William A. Donohue
Scenario: a group of so-called enlightened thinkers assemble to play a word association game. When they hear the term “bigotry,” they respond by saying things like “anti-Semitism,” “racism,” and “sexism.” It would never occur to them to say “anti-Catholicism.” But why?
It’s too easy to say that Jews, blacks and women have done a better job than Catholics in educating the public to the particular strain of bigotry that affects their group. This is certainly true enough, but it is not an adequate answer. What must be said is that anti-Catholicism is simply not seen for what it is—a type of bigotry. And that’s because those who harbor this prejudice think we Catholics are only getting our just deserts. Consider the following.
- I recently appeared on the Paula Zahn show, “The Edge,” to discuss blasphemous art and obscene song lyrics. The other guest, an entertainment writer by the name Tom O’Neil, all of a sudden went on a rampage blasting the Church for persecuting homosexuals.
- On a recent edition of “Hannity and Colmes,” I debated civil rights lawyer Michael Gross on the subject of anti-Catholic art. He argued that ex-Catholics who contribute to anti-Catholic art are expressing their hostility to what the Church did in the past. He cited Galileo.
- When I debated Renee Cox, the artist of “Yo Mama’s Last Supper” fame, she justified her decision to insert herself as a stand-in for Christ—in the nude, no less—as a payback for the Church’s participation in the slave trade.
- The producer of a new anti-Catholic movie recently told reporters that the Church deserved to be treated in a less than generous way because of what it did during the Inquisition.
These are not isolated examples. I hear stuff like this all the time. To which I say: be careful going down this road because no one is safe.
Ever hear of Jewish slumlords that ripped off blacks? Ever hear of blacks that persecuted Asians? Ever hear of Native Americans that participated in savagery? Ever hear of a tribal group that didn’t massacre their brothers at one time or another? Ever hear of a part of the world that didn’t at one time practice slavery? And so on.
There is not a demographic group in the entire world—of any race, nationality, ethnic stock, clan, tribe or religion—that comes to the table with its hands clean. The same is true of institutions. Yes, the Catholic Church has its share of dirty laundry, but name for me one institution that has been around for even one one-hundredth as long that isn’t also soiled? And remember this: it is not the teachings of the institutional Church that leads Catholics to sin. It is their rejection.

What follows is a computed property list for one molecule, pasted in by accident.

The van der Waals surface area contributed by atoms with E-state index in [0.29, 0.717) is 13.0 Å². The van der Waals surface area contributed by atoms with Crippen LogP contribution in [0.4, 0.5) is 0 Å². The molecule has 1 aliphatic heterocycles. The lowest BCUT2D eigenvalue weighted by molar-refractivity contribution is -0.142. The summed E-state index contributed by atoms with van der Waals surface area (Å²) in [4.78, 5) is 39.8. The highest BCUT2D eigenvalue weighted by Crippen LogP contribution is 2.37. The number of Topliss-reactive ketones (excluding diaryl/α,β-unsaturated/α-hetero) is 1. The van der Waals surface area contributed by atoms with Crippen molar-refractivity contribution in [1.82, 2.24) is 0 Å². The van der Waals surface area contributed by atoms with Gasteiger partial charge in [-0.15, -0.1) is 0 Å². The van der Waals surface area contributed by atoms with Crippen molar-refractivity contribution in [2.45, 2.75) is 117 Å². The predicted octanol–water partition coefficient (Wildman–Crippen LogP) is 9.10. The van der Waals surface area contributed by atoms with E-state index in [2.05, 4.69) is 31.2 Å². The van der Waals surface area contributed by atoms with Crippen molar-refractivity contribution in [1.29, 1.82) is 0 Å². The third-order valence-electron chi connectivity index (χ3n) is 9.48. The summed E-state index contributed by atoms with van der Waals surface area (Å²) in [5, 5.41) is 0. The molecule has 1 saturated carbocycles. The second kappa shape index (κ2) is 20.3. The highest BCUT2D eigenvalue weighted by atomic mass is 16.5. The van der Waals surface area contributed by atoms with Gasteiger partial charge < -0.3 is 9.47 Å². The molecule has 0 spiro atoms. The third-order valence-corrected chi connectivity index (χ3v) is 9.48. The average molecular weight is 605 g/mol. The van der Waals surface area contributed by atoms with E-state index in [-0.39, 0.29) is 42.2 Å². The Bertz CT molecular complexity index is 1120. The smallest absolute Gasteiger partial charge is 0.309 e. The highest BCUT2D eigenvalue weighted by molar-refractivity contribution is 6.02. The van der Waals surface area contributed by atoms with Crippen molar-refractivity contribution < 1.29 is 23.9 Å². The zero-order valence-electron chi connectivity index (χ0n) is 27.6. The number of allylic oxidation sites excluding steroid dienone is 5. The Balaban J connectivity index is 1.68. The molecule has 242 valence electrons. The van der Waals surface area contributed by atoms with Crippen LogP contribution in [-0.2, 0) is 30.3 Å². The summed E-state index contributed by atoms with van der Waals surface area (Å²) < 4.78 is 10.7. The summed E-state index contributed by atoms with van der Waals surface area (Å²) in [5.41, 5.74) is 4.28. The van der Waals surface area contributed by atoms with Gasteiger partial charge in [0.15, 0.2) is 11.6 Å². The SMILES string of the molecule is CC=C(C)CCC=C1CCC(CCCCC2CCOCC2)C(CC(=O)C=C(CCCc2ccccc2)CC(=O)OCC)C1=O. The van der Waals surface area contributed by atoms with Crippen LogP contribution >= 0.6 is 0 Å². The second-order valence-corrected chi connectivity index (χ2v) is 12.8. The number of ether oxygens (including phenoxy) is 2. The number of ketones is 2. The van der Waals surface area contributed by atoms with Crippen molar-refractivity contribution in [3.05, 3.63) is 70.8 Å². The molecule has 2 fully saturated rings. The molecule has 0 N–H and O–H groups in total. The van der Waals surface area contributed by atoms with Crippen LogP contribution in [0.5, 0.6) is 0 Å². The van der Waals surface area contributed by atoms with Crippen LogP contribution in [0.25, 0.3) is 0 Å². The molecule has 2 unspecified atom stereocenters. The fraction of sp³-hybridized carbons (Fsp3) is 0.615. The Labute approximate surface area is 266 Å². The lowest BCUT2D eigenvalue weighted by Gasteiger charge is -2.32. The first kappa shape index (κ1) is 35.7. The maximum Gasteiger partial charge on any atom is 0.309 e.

Why, then, are Catholics who are alive today considered fair game to attack, simply because some of their forefathers were beasts? What about the children of non-Catholic beasts? Shouldn’t we give them a smack, too?
There is no logic to any of this. And the proponents of this line of thinking know there isn’t. I know this because none of them has ever been able to answer me when I go down the list of crimes that other groups and institutions are commonly known to have committed. That’s why I don’t want to hear another word about the Crusades.
I refuse to be a punching bag for those bigots who want to attack my religion because of some past incidents of injustice—real or imagined—committed in the name of Catholicism. It is high time we stopped being on the defensive every time this rhetorical game is played and started dishing it back to the bigots in spades. To do any less is to acquiesce in our own suffering. There’s a name for this kind of malady and it’s called masochism. And I’m no masochist.
My critics think I should try a less confrontational approach. I say give me a ring when you get my results. Besides, taking a tough line doesn’t necessarily mean that people stop talking to each other. I asked for a meeting Ted Turner because I think it’s just possible I might be able to convince him that his comments regarding Catholics are deeply offensive. But I didn’t ask for a meeting before I got him to apologize. That’s the Catholic League way.
Grant it, there is never cause for reckless speech or conduct. But that still leaves a lot of room for settling the score in a responsible manner. We can either step up to the plate and meet our adversaries head-on or just keep ducking every time they fire. It will come as no surprise to anyone that we at the Catholic League don’t like ducking.
Remember, despite all its faults, the Catholic Church has a track record of generosity and selflessness that no institution can match. And it has a spiritual message to deliver that demands a fair hearing. That’s enough reason for me to stay in this fight. And believe me, I sleep easier each night knowing that it’s good enough for you, too. Which is why we’ll prevail.